I On Star Wars: The Force Awakens
It’s a great thing this review comes after the film’s opening weekend and not before. Otherwise, I’d have no idea how to tell you what needs to be told without saying too much. As a matter of fact, numbers for the opening weekend of Star Wars Episode VII: The Force Awakens are already available. Variety reports that “Star Wars: The Force Awakens micronized box office records this weekend, racking up a monumental $238 million opening and justifying the Walt Disney Company’s $4 billion purchase of Lucasfilm.”I’ll say this: Things happen that require the film’s catharsis; a resurfacing from the evil grasp of the murky depths it was in.
Am I seeing things from a different perspective? Absolutely. I tend to ponder. Spoilers ahead.
As I sat back and relaxed, my 3D glasses on, before me on the massive screen appeared blazing galactic battles thrusting me from one end of the galaxy to the other. We flew through space in zig-zag motions as if we were an apocalyptic flash of rage running straight into tests of ultimate life and death. All the while the intricate sounds of an ingenious soundtrack played along seductively, aggressively. The bass was so low, I felt the dark side. I also felt The Force and it was fierce, scary, and empowering.The film begins with the iconic scroll of words explaining the upcoming battle between light and dark forces. Luke Skywalker has gone missing and there’s a map that leads to his location. Rey (Daisy Ridley) appears scavenging the desert for salvage abandoned ships. She seems to know her way around the massive starships. She stops when she runs out of water and hops on her speeder traveling fast over Jakku’s beautiful and vast desert, dotted with metal hunks of wrecked space vehicles.
At some point, Rey will run into Finn (John Boyega) a First Order deserter on the run. The ex-Stormtrooper, who initially hides his identity, crash-landed on Jakku after trying to save charismatic resistance pilot Poe Dameron (Oscar Isaac) from the grips of the evil First Order, led by wanna-be Darth Vader, Kylo Ren (Adam Driver – what? I know! that Adam!). Poe, who has now gone missing, was in possession of the map that leads to Luke but was able to hide it away on his droid, BB-8, which is somewhere on Jakku.This is the current parallel of the original beloved trio. And it’s a beautiful thing.
Although some characters are new, the story isn’t and you feel comfortable with what’s happening. When familiar faces appeared, though, you could feel a collective smile light up the audience. Yes, Chewbacca is there, Han Solo, too, and of course Princess Leia, now a general. All of them eventually work together in search of their respective loss, with grand moments of sorrow and joy in between, and little time at the moment to really reflect on the feelings being evoked.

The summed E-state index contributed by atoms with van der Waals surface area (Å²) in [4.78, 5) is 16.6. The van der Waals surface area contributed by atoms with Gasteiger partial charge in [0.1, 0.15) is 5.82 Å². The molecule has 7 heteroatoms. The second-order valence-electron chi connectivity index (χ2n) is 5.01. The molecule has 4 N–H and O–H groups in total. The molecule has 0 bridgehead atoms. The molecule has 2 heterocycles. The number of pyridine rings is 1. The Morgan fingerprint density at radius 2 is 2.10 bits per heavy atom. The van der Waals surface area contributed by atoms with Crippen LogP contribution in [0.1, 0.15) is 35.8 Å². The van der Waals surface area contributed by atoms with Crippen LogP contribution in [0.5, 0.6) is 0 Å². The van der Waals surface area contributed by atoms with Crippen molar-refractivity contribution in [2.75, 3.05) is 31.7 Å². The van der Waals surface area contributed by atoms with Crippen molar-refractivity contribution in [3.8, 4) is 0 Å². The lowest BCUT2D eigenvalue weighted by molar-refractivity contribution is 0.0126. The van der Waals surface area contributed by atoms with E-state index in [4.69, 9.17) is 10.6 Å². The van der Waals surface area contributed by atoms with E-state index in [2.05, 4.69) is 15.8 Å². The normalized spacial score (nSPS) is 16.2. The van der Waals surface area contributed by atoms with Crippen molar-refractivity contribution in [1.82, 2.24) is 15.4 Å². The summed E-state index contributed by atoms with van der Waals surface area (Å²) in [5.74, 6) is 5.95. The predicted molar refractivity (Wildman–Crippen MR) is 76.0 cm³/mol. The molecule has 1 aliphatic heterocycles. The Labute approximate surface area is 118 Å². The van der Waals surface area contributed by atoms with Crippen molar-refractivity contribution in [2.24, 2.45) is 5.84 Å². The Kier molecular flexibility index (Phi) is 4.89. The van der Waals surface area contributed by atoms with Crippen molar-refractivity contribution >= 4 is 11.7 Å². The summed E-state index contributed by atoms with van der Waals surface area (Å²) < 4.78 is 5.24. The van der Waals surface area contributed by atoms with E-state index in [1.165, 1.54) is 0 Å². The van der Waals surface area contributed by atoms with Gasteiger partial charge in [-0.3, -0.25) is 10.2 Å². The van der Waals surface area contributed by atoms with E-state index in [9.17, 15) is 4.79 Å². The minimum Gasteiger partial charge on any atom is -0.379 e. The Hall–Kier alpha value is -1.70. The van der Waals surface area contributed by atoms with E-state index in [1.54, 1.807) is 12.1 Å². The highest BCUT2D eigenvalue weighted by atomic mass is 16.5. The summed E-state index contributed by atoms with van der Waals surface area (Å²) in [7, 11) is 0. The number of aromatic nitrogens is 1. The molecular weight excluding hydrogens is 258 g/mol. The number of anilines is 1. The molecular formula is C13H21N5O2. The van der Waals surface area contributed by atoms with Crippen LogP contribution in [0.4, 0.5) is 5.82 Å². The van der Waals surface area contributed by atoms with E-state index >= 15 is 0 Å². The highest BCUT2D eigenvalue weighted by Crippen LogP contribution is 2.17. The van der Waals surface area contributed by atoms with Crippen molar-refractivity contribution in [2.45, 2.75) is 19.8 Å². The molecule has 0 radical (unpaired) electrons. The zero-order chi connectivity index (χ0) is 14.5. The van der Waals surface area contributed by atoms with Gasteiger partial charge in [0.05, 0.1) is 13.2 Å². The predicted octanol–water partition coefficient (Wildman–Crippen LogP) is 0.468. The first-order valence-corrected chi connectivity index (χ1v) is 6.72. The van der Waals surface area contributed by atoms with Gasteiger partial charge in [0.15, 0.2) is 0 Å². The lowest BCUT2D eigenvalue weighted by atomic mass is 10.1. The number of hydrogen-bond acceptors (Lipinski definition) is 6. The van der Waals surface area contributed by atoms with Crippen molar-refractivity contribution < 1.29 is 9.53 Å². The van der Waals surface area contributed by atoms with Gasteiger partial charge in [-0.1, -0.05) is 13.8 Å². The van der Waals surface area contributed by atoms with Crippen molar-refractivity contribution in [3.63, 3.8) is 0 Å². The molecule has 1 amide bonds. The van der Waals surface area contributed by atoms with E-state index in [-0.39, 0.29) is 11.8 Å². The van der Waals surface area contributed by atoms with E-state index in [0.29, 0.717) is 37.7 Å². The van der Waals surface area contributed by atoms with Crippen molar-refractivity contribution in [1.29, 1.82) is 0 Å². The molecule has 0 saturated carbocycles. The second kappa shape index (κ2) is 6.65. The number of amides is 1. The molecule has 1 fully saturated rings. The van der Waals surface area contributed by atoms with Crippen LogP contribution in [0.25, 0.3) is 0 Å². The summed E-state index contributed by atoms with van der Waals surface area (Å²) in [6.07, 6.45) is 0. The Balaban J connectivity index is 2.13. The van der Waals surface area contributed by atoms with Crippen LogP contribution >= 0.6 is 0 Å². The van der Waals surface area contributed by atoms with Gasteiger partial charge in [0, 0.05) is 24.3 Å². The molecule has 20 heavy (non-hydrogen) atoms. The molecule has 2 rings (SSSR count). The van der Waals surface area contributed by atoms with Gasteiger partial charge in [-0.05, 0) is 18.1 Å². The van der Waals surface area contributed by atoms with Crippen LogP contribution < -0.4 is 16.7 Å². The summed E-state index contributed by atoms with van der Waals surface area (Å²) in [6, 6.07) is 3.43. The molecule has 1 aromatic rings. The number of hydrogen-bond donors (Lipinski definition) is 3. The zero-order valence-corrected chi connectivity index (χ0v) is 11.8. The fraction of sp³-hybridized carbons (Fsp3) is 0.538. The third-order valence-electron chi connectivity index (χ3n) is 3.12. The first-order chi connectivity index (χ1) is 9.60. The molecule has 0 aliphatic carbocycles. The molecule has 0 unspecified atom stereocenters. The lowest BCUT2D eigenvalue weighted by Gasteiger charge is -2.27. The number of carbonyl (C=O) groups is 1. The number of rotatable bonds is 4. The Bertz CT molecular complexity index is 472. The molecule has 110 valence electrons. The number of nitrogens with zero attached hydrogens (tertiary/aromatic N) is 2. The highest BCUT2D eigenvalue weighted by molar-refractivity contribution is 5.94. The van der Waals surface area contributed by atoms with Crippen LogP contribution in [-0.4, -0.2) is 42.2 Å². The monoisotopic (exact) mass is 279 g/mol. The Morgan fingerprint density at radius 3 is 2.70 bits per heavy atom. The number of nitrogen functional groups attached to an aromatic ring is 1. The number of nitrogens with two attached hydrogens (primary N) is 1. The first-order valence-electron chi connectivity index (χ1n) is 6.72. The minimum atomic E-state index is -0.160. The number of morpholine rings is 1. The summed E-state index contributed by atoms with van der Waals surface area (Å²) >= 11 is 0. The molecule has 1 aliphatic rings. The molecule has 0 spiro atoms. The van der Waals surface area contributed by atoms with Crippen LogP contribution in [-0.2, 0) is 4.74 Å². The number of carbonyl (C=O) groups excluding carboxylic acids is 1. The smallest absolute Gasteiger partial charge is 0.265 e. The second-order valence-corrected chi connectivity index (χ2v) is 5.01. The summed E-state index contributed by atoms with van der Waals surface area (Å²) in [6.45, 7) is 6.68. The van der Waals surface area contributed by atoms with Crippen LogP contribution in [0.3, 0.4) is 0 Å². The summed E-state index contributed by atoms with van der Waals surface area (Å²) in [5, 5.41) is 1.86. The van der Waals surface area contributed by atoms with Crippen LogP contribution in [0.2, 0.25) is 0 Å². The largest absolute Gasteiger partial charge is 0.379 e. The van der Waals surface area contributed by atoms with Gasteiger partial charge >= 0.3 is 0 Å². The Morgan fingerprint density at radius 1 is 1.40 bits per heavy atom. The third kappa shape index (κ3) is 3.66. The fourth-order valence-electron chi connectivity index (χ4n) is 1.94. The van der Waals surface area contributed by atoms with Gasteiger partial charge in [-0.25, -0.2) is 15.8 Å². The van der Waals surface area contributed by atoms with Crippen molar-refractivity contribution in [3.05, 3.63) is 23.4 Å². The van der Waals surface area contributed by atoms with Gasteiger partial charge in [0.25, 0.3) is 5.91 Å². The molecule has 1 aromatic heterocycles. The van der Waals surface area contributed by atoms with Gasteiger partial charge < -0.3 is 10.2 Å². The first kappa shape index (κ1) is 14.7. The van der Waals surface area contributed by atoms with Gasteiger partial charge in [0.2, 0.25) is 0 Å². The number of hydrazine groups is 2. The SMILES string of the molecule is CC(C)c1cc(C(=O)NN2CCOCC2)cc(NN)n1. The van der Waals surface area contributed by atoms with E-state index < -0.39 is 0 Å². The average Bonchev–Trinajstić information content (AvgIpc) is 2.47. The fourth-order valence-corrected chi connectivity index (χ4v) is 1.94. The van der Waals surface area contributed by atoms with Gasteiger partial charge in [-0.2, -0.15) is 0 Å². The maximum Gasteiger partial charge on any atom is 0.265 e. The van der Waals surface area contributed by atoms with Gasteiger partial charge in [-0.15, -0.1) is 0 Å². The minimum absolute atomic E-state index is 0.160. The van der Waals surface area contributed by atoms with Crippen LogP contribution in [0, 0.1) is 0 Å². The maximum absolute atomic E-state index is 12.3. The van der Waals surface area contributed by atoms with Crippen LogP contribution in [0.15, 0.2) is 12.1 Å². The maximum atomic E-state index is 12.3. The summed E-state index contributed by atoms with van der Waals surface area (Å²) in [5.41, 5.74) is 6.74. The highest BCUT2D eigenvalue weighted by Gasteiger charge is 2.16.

I needed a second opinion, so I decided to find out what my best friend thought. Not only does he have an eye for things I tend to miss, but he also has a passion for, and experience in the craft of, moviemaking and storytelling:
What would be your recap of the film?
I felt that it was very, very tightly packed. It’s what we wanted as fans. But, like they say, “be careful what you wish for.” It’s exemplary of what we have become as an audience of the film in the US, with mile-a-minute action and little room for digestion of story and characters. I also felt like J.J. Abrahams stuck so close to the original formula it was painful. Little risks were taken other than camera placement and movement. Although watching them in order chronologically this past week, helped digest it in regards to pacing. From slow to hyperspace.
Did you cry?
I got a little choked up for Chewy when he reacted. I think I got verklempt when I saw Luke.
Is this the best of the series?
I think it’s second. It’s tough to say simply because the CGI has advanced so much even since Ep. 1, 2, 3. My favorite is Return of the Jedi. I don’t think I have a favorite yet. This was the most in-your-face edition for me. I agree it just went through so much so fast that I think I’ll have to see it again.
Does it correlate to current situations?
There’s always a socio-political statement on America but more on the secret society.
Does it have the power to enlighten or is it just entertainment?
The enlightenment can be obtained from the overall series.
Do the new characters make you curious?
From this one, more like it sets a standard for effective diversity in film casting.
All I really have to say at this point is: GO SEE THE MOVIE.